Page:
Nurses need to build trust with indigenous populations
American Indians, Alaska Natives have specific challenges that must be addressed
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By Carole Jakucs, MSN, RN, PHN
EDITOR'S NOTE: Carole Jakucs, MSN, RN, PHN, is a freelance writer.
The 2010 U.S. Census results revealed 5.2 million people living in the U.S. identified as American Indian and Alaska Native either exclusively or in conjunction with one or more other races. Out of this group, nearly 3 million respondents said they were either American Indian and Alaska Native only. Thus, the number of indigenous people living in the U.S. both on and off of tribal lands is likely high enough that some nurses will come in contact with them while providing nursing care in their communities, according to some indigenous health experts.  It’s important for nurses caring for patients from indigenous populations to have an awareness of the unique challenges they face.

“Nurses working with this population need to understand the healthcare issues specific to this group and subgroups (tribe specific) in order to provide culturally competent care. As nurses, we are advocates for our patients who entrust us with their care,” said Captain Dana Hayworth, MSN, RN, acting chief nurse officer of the Indian Health Service in Rockville, Md. “We cannot advocate for indigenous populations without an understanding of their physical, mental and spiritual needs.”

The IHS is the Federal Health Program for American Indians and Alaska Natives whose national headquarters is located in Rockville, Md., a state which is home to well over 20,000 people who identified as either American Indian or Alaska Native alone, and nearly 60,000 people who said AI/AN comprises some portion of their ethnic heritage, according to the 2010 U.S. Census. The health inequities that exist for U.S. indigenous populations is striking. According to the Disparities Fact Sheet from the Indian Health Service, the federal health program for American Indians and Alaska Natives, members of these populations have a life expectancy of 5.5 fewer years than other races in the U.S., and experience mortality at higher rates from chronic diseases such as diabetes and liver diseases.
“The American Indian and Alaska Native people have long experienced lower health status when compared with other Americans,” said Captain Francis Frazier, MSN, FNP, MPH, director of the IHS Office of Public Health Support. “Lower life expectancy and the disproportionate disease burden exist perhaps because of inadequate education, disproportionate poverty, discrimination in the delivery of health services and cultural differences.” Frazier said while the most recent IHS data from 2008-2010 shows American Indian and Alaska Native populations continue to have greater mortality rates compared to all other U.S. races, there have been some improvements for them since 1998, as evidenced by lower mortality rates in some areas such as tuberculosis mortality declining by 45% and deaths due to cerebrovascular disease declining by 38%. Even with this data, more needs to be done to increase health equity for American Indian and Alaskan Native populations.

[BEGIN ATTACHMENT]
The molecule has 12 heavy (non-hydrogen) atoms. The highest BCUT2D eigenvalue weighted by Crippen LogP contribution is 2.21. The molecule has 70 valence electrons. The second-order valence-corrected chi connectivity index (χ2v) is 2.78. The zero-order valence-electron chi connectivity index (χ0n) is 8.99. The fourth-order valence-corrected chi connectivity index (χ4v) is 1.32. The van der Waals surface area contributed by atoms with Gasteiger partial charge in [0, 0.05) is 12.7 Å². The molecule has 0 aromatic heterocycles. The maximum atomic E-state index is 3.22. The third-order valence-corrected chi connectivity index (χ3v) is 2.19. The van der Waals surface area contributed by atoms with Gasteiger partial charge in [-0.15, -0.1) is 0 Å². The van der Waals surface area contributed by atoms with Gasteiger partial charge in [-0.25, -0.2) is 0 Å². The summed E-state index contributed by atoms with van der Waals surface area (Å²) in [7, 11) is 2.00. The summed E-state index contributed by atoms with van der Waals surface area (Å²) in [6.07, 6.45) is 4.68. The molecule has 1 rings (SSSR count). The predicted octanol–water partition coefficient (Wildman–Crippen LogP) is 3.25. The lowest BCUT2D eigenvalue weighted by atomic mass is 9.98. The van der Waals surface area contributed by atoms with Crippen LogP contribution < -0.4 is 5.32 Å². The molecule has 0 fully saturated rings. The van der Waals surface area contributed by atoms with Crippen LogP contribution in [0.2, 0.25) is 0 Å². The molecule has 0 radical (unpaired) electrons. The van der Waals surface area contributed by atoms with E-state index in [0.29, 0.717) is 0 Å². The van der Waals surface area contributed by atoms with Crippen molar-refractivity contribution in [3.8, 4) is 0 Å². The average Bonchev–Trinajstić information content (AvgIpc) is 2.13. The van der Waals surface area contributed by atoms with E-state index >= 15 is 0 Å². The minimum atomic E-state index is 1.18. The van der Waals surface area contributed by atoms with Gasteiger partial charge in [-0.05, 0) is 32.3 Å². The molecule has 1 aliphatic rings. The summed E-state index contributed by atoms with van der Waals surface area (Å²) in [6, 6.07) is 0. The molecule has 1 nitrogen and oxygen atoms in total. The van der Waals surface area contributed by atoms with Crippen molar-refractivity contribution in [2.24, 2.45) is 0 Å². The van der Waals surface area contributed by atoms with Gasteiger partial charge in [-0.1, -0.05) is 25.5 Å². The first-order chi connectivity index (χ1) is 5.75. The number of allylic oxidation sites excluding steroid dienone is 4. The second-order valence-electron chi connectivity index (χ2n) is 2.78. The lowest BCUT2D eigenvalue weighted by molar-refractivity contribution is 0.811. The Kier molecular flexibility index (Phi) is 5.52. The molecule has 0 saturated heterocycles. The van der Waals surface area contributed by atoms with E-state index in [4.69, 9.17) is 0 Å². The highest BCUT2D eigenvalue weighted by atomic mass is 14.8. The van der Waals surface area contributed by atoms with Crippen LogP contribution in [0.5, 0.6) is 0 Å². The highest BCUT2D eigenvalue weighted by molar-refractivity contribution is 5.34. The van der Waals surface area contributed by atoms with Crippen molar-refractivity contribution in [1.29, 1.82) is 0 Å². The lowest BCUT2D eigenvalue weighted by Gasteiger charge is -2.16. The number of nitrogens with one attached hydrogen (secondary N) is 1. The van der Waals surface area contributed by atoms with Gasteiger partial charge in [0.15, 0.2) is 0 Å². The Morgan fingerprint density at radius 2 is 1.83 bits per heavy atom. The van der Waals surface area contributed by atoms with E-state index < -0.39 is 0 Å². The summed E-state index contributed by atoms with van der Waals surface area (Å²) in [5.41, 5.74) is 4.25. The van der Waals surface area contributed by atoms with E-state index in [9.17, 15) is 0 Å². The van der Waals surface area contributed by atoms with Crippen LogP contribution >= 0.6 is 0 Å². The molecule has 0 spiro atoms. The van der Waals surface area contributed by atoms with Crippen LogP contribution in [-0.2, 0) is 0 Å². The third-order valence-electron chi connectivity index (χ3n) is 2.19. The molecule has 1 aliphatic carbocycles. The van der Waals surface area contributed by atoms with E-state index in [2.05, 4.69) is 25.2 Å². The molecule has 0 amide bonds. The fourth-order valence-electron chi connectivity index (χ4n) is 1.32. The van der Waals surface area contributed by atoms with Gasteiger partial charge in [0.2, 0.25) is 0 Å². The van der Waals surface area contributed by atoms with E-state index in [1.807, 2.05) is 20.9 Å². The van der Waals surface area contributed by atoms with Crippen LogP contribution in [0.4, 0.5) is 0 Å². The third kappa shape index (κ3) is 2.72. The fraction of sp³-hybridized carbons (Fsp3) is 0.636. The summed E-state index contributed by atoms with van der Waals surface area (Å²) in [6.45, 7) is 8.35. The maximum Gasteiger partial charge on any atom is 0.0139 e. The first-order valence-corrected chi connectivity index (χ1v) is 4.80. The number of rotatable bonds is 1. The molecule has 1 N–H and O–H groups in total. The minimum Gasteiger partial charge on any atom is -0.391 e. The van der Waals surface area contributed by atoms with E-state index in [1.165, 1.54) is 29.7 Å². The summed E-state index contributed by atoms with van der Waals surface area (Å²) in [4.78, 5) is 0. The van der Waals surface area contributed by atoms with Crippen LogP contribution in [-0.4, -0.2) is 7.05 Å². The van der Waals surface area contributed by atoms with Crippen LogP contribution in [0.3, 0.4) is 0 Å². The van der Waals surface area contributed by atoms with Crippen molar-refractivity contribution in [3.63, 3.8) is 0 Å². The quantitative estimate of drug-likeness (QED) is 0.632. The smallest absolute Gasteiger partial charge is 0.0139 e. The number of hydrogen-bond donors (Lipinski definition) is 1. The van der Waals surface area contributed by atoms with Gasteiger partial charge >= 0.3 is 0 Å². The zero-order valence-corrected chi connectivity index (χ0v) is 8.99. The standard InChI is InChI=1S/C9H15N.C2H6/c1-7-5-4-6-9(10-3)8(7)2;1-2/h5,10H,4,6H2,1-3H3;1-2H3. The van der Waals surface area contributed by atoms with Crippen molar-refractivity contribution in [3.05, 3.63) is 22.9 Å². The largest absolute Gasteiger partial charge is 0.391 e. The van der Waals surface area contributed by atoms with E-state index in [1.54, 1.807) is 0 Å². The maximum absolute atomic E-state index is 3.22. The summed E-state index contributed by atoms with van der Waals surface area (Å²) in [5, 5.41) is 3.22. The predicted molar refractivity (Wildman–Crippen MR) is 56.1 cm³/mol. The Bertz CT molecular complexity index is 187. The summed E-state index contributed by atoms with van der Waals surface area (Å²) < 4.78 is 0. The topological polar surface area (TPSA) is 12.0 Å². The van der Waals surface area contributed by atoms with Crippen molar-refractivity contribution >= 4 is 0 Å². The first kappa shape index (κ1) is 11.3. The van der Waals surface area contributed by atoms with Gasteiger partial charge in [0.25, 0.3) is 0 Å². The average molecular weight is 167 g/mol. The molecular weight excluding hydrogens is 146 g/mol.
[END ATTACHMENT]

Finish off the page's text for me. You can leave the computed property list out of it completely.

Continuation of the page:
“While IHS, tribes and tribal organizations, and urban Indian Organizations work to address healthcare needs and preventive services, other factors need to be addressed by other federal departments and agencies; state, city and county governments; colleges and universities; inter-tribal and private organizations; as well as others,” Frazier said.
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Multiple causes contribute to health inequities
Populations within and outside the reservations
Lowe said there are two federally recognized reservation-based tribes in Florida. Additionally, there are over 100,000 Native Americans and Alaska Natives from several tribal groups who live in Florida, as a result of the “Relocation Era” when job and other opportunities were offered to Native Americans as an incentive to move them off of reservations and into other states and regions of the U.S. “What was promised, many times did not get delivered,” he said.